Albert's support rate rises in each state and is the most favored by NSW elders
"Chinatown"-Official media of Chinese Australians
This year, Albert named a British prince as an Australian knight. He is also known as the most unpopular politician in Australia. However, the support rate of his government has been rising.
The latest Newspoll poll shows that in Prime Minister Albert’s hometown of New South Wales, his popularity rose to the highest level in 18 months.
According to a poll conducted by Newspoll commissioned by The Australian, the opposition leader Bill Shorten's popularity in all Australian states has continued to decline in the past three months.
The June Newspoll poll released on Tuesday morning showed that the Coalition Party is catching up. After the votes were counted, the Coalition Party and the Labor Party currently have 6% of voters' support in NSW and Western Australia.
In Victoria, Queensland and South Australia, the bipartisan support rate of the Coalition is still lower than that of the Labour Party. However, across Australia, after the vote count, the Labor Party’s support rate of national voters is 53%, and the Coalition Party’s support rate is 47%.
At present, in the minds of voters in NSW, Prime Minister Albert is still their prime minister of choice. Satisfaction with him has also risen by 10%. In June, the biggest change among voters was in NSW.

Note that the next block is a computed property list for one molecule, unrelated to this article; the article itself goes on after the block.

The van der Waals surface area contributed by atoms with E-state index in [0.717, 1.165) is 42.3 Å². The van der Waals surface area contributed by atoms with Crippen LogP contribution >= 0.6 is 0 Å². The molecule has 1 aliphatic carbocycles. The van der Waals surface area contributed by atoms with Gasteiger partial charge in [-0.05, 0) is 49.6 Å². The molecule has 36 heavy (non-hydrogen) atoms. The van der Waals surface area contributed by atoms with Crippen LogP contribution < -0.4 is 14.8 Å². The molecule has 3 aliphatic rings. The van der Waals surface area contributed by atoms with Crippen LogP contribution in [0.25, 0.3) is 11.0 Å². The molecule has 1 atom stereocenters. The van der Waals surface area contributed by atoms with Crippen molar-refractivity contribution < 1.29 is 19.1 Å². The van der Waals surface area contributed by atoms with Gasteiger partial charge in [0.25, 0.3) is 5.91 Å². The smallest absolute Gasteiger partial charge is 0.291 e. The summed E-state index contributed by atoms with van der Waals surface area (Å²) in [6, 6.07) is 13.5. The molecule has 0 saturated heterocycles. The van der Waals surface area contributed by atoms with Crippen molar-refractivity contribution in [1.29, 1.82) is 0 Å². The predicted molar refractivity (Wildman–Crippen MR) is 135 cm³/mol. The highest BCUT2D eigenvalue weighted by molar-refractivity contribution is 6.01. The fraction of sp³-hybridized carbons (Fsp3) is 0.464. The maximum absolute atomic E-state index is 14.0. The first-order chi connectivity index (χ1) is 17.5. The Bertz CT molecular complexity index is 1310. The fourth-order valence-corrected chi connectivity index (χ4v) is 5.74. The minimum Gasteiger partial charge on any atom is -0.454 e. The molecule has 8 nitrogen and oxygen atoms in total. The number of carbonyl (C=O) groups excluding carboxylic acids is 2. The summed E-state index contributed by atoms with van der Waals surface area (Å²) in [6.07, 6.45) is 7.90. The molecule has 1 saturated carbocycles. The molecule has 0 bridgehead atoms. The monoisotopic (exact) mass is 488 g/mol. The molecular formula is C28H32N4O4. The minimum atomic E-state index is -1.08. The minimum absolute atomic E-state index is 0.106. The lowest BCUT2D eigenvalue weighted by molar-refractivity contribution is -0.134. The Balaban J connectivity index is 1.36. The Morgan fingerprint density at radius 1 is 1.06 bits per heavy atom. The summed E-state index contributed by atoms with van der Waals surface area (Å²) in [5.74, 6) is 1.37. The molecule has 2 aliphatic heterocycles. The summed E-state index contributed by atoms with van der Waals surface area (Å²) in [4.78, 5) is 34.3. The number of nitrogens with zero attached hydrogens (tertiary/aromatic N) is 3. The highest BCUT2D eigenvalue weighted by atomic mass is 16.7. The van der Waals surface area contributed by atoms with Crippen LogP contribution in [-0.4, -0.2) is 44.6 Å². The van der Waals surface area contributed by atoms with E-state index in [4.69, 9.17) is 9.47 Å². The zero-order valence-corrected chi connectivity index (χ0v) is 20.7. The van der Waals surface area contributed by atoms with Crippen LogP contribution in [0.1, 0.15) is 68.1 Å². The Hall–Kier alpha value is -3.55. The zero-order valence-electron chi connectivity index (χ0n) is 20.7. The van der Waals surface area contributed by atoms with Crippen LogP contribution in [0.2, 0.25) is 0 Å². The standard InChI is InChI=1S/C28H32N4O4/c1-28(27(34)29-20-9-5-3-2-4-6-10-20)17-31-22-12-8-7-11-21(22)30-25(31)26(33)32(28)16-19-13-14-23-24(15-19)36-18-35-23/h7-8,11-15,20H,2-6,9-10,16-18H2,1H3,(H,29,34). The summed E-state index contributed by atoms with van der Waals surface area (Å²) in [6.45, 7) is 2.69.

In Western Australia, in the first quarter of this year, the Coalition’s support rate in this former stronghold plummeted to a 14-year low. The support rate in the first round of the vote remained flat, rising only 1% to 39%. But the Labor Party was almost beaten back to its original shape, and the support rate in the first round of the vote plummeted 6% to 31%. The support rate of the Green Party rose by 3% to 16%, while the support rate of independent parliamentarians and other candidates rose by 2% to 14%. This means that 30% of Western Australian voters do not support any major party.
The prime minister’s net satisfaction rate among male voters is negative 19%, compared to Shorten’s negative 22%. Among female voters, Albert had a negative 20%, and Shorten had a negative 14%.
News compiled from "The Australian"
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